Eventually Dieter and Helmut became a schnauzer duo. There was this Laurel and Hardy, Abbot and Costello, Batman and Robin quality to them. Dieter was the veteran and showed Helmut the ropes. But in 2005 Dieter got extremely sick and after a couple weeks of the vet saying he’d get better he didn’t. In December of 2005 we had to put Dieter to sleep. It was a blow for my wife and I, and it was a blow for Helmut. Helmut always had that companionship and now he didn’t.

The years after Dieter weren’t easy for our Helmut. He never grew out of the nervousness. He was always in a state of worry. In 2008 he started peeing in the house. All the time. Peeing on my chair was a favorite thing for him to do. We started putting him in the bathroom when we’d leave. Then I started putting my son’s pull-ups on him, cutting a little hole in the back so Helmut’s nub of a tail would stick out. We took him to the vet and the vet said there was nothing wrong with him.

In 2009 Helmut started losing weight, and his stools were very loose. Once again the vet couldn’t find anything wrong with him but offered to ship him down to Purdue University for testing. I was paying our cell phone bill with a credit card, so the idea of turning Helmut into a guinea pig for veterinary students at university really seemed out of the question. We changed his diet to rice and proteins and he seemed to improve some. Then he had blood in his stool. He lost his appetite, lost more weight, and was literally a shell of the dog he was. He was never a jubilant personality to begin with, so seeing this poor dog shrivel was heartbreaking. He couldn’t jump up on our bed anymore, so we’d have to pick him up and place him up there. We knew the inevitable was coming, but didn’t want to face it.

One of the last weekends Helmut was with us, our middle child had had an asthma attack. Our oldest had a sleepover and one of her friends had a cat at home(which our middle child is deathly allergic to.) The cat hairs were on a sleeping bag that made its way to our basement. Back when our middle child was 3 to 6 years old even a single cat hair could set her off, and it did. She was in our bedroom with the nebulizer. Helmut was in the bedroom with her and must’ve known how bad she was. I’d gone to the kitchen to get a bottle of water for her and when I came back Helmut had jumped up on the bed with my daughter. One of the final days on this earth and he mustered all of his power so he could get up on that bed and lay next to my very ill kid. I came back to the bedroom, saw that, and started crying. I cried for fear of my daughter’s situation, and for that final act of kindness from a gravely ill, nervous little dog named Helmut.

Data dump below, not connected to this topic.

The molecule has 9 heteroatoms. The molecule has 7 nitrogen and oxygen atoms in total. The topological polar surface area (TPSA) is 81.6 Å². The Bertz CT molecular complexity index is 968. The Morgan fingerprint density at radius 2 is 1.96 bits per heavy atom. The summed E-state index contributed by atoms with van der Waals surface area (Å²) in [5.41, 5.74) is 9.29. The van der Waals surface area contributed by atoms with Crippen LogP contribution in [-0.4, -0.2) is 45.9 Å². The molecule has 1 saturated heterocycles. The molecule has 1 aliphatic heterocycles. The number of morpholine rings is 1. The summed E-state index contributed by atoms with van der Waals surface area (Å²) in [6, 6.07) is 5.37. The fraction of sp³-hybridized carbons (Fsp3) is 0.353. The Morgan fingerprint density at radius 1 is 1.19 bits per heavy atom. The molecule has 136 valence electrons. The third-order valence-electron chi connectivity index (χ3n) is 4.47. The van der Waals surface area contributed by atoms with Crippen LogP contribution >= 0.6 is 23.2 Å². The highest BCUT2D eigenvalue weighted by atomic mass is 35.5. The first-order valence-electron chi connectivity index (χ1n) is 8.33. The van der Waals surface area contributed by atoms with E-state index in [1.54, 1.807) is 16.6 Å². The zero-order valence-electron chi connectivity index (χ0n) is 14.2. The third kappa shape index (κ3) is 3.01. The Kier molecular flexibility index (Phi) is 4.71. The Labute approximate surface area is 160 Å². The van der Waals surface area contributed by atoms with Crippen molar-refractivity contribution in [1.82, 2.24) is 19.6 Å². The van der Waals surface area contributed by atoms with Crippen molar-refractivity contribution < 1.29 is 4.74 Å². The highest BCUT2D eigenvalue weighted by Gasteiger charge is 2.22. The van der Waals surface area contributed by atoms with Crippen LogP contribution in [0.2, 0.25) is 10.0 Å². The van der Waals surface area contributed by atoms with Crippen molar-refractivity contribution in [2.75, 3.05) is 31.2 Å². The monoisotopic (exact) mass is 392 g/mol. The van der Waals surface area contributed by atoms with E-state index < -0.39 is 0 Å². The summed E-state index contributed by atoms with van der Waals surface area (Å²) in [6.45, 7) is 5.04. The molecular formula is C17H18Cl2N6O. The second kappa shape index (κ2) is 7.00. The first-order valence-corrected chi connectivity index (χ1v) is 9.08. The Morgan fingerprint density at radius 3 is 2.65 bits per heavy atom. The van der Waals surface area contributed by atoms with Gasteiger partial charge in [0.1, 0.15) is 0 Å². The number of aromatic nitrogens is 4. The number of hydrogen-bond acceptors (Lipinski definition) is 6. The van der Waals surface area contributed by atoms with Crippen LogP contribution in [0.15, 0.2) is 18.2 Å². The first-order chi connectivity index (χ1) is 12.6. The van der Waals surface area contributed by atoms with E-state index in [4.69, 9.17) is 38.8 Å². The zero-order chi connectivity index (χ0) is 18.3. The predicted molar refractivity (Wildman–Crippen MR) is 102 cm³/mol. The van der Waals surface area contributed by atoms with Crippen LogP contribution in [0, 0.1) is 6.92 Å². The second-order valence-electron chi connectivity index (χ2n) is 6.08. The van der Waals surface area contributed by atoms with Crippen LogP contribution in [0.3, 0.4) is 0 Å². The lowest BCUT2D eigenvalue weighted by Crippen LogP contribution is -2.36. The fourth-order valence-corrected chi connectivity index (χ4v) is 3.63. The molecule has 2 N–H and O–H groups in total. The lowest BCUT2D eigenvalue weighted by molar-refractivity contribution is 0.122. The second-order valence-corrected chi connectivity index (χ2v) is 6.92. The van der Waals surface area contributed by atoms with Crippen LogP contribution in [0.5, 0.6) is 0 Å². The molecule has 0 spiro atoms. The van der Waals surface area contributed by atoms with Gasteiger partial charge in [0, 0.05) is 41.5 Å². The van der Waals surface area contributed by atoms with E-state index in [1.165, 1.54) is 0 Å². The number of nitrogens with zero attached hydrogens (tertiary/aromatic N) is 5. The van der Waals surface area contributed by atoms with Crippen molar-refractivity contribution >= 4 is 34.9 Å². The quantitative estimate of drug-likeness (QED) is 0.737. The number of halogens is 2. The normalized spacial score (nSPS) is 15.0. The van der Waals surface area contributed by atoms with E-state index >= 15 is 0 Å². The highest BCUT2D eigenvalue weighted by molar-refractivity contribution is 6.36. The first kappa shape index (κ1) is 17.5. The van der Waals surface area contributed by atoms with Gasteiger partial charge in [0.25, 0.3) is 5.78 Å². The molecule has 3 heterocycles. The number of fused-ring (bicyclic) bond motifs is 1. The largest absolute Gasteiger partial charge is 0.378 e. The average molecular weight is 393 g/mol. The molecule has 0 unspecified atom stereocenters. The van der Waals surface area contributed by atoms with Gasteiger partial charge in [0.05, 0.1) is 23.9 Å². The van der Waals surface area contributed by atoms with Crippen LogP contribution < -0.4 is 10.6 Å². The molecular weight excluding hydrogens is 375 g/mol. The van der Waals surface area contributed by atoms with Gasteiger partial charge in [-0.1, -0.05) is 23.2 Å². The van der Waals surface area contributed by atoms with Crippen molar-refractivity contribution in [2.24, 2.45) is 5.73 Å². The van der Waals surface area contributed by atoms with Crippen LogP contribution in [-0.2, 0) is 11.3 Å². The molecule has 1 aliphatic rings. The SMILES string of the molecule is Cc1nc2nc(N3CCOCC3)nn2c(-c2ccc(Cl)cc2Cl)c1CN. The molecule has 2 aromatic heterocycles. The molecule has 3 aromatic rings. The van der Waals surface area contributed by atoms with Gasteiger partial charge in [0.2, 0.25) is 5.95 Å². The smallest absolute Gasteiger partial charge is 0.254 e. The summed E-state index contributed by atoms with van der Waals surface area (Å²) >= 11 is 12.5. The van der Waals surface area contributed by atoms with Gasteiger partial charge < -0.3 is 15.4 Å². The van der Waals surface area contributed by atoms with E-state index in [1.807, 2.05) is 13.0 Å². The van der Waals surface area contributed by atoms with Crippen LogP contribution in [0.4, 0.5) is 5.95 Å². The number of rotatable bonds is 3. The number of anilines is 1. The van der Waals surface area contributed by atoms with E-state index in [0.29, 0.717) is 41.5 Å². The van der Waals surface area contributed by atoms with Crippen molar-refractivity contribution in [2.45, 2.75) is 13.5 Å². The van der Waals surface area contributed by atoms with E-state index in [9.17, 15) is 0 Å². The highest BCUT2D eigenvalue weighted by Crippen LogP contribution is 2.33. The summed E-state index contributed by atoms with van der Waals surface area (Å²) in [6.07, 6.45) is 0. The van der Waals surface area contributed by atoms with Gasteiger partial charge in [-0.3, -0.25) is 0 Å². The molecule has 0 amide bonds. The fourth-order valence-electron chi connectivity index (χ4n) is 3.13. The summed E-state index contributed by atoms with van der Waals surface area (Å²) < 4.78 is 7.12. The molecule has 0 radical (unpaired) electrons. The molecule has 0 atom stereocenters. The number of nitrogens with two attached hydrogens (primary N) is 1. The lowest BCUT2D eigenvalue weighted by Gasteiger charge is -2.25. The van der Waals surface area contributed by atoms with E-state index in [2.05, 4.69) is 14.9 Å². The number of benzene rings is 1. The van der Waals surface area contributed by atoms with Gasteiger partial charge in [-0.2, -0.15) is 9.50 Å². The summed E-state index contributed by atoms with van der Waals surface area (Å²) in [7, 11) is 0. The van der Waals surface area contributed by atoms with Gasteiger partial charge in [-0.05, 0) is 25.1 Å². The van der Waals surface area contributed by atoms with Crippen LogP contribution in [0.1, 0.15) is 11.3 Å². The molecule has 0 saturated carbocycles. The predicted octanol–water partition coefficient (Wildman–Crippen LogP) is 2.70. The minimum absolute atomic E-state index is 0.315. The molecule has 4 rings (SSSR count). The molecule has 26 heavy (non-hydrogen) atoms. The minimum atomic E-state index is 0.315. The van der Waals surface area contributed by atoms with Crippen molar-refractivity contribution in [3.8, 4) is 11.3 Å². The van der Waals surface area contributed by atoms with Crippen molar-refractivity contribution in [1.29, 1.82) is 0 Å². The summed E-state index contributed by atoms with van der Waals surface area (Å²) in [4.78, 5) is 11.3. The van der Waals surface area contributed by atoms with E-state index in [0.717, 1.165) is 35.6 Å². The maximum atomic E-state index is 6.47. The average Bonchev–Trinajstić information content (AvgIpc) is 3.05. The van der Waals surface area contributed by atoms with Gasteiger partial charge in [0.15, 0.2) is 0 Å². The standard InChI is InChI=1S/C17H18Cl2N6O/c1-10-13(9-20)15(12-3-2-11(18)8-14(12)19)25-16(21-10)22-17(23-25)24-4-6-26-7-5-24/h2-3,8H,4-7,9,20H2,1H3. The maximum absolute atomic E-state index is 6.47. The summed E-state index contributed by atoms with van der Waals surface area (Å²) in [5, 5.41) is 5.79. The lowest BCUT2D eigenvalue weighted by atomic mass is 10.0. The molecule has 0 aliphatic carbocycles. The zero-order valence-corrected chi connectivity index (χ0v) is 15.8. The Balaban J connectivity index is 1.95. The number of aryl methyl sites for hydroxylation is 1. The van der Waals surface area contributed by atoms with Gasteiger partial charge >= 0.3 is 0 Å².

Our nervous black miniature schnauzer was gone three days later.

Helmut always seemed to be struggling to find his place in the house. With Dieter he was trying to find a bit of respect from this silver-haired Hubner veteran. And just when he thought he had Dieter was gone. Then he was on his own in a house of increasingly loud and mobile children and two adults trying to keep everything afloat. I think back to Helmut and I get sad. He never really got a chance to grow up into the mature, lounging family dog that he should have. We gave him the most that we could, but I sometimes wonder if that was enough. His older brother Gunther lived to a spry old 13 years old. Not without health problems and anxieties of his own, but he seemed to fare better than his little brother.

I still miss Helmut, and sometimes wish I could’ve done better for him. I’m not the same person I was almost 10 years ago. My wife and I have figured things out. We’ve got better heads on our shoulders and are more responsible. I think we could do more for Helmut now than we could’ve then, at least before the illness. Fortunately we got a second chance with our miniature schnauzer Otto. He’s 8 years old; healthy, happy, and really the perfect pooch. He grew up with a brother and two sisters, those being our kids. As much as I loved Dieter, I think Otto would’ve been a much better older brother for Helmut.

Almost 10 years on, and that nervous little dog still comes to my mind.

7 thoughts on “Ghost of a Dog

    1. My oldest daughter had a goldfish for three days when she was two. A weekend and it went belly up. She’s 18 and in college now but still remembers “Dorothy”.

      They do indeed break your heart.


  1. “What about Bob?’ Gotta love the Gold Fish. I never know there were Giant schnauzers, the first time I saw one It was really cool. And that dog was jet black and huge. I like Jack Russel Terriers and Spitz as well. Great story. so for ghost pets go, so far I have only encountered a neighbors dog return. I have never seen a ghost gold fish, or a ghost bearded Dragon.

    Liked by 1 person